Uses of Volume in Daily Life

By Toby Welch
Measuring cups are a common tool for measuring volume.

Unlike the majority of stuff you learned in math class that you swore you would never use again, volume is used often in daily life. From measuring liquids to assessing drinking amounts, volume is necessary. Keep in mind that volume has nothing to do with weight; it is the measurement of how much space a liquid or gas takes up. The volume of a solid can be measured via liquid displacement.

Bottoms Up

Dessert wines often come in 500-milliliter bottles.

One of the main ways volume is used daily is when figuring drinking amounts. Soda pop is bought in 12-ounce cans or 20-ounce bottles. At the bar someone might order a pint of beer. MayoClinic.org recommends people drink a little more than 8 cups of water a day or eight 8-ounce glasses of water (about 1.9 liters).

Fueling Up

When you fill up your vehicle, the volume of gasoline your gas tank helps to determine your purchase. Whether you fill up with gallons or liters of gasoline or diesel, the amount is a volume calculation. On a smaller scale, when you fill up a gas can to take to another vehicle or to use the gas to power another device, you again use volume for measuring.

Cooking and Baking

Measuring cups come in milliliter and cup or ounce measurements.

The number of measuring cups and spoons in the average person's kitchen is indicative of how often volume is used when cooking. From the 1/4 cup of oil that is needed in a brownie recipe to the quart of chicken broth that is required for chicken noodle soup, volume is a measurement that is used in almost every recipe.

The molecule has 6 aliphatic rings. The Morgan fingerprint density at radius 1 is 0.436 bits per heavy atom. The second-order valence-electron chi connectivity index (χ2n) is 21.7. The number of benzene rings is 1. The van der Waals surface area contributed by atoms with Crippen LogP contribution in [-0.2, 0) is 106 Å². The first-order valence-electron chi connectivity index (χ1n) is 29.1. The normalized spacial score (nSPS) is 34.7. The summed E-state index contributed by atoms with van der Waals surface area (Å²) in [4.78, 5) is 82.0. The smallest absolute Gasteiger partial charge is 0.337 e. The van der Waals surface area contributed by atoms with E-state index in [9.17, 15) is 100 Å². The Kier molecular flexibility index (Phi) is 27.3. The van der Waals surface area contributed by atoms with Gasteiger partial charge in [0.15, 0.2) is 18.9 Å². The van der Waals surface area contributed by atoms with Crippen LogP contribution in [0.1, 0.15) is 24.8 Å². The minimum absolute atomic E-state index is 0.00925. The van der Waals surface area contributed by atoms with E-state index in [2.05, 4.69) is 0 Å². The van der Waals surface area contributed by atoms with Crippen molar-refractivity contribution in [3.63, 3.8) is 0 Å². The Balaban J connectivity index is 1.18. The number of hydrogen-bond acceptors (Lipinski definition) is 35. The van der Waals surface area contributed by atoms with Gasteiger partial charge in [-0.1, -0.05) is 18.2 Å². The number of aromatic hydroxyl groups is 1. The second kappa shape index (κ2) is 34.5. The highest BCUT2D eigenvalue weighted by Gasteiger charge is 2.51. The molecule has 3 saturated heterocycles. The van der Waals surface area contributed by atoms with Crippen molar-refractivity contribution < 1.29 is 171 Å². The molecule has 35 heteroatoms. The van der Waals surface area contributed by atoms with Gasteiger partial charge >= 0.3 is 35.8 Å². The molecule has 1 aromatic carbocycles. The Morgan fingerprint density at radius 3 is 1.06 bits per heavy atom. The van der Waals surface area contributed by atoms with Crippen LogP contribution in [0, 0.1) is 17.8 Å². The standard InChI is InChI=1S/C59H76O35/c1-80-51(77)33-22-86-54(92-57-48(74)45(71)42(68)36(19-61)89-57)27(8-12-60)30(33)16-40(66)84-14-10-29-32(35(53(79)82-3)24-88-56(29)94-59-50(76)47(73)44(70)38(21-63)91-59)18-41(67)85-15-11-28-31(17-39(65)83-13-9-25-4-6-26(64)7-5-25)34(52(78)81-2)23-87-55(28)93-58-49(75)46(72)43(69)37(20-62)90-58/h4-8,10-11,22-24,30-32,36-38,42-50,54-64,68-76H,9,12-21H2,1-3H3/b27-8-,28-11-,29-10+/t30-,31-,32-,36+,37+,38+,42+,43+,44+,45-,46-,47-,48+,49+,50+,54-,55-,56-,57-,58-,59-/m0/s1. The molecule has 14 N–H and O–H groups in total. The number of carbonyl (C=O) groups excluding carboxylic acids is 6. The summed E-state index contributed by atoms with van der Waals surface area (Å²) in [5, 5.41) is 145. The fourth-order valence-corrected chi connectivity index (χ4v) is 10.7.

Cleaning House

Bleach needs to be used in particular volume measurements to be effective.

Volume is used in most house cleaning chores. When washing clothes, you add a certain amount of laundry liquid to the washing machine. When using concentrated cleaning detergents, you add a specified amount of the cleaner to a specific amount of water. Many times you apply a certain volume of liquid to whatever you are cleaning.

Water Conservation

Sprinkler heads are available in different flow rates.

The volume of water is considered regularly when someone's goal is water conservation. Water flow from a shower head is figured in gallons per minute. Indeed, if you take a 10-minute shower, you'll likely use about 40 gallons of water. Water flow from sprinklers and hoses to determine water usage and conservation in your yard is also figured in gallons per minutes. Both are volume measurements.

Swimming Pools and Hot Tubs

Adding the proper volume of chemicals keeps your pool sparkling.

Once a pool or hot tub is filled with water, maintenance begins. Specific volumes of cleaners and chemicals are needed at specified intervals. When you drain the tub, you sometimes use a pipe cleaner for your plumbing system, for example 200 milliliters of the liquid.

About the Author

Toby Welch has been a full-time freelance writer since 2003. She has published in the "National Post," "Cottage," "Opulence," "Alberta Parent," "The Real Estate Magazine" and Living Safety," as well as many more articles online. Toby holds an accounting degree from the University of Calgary.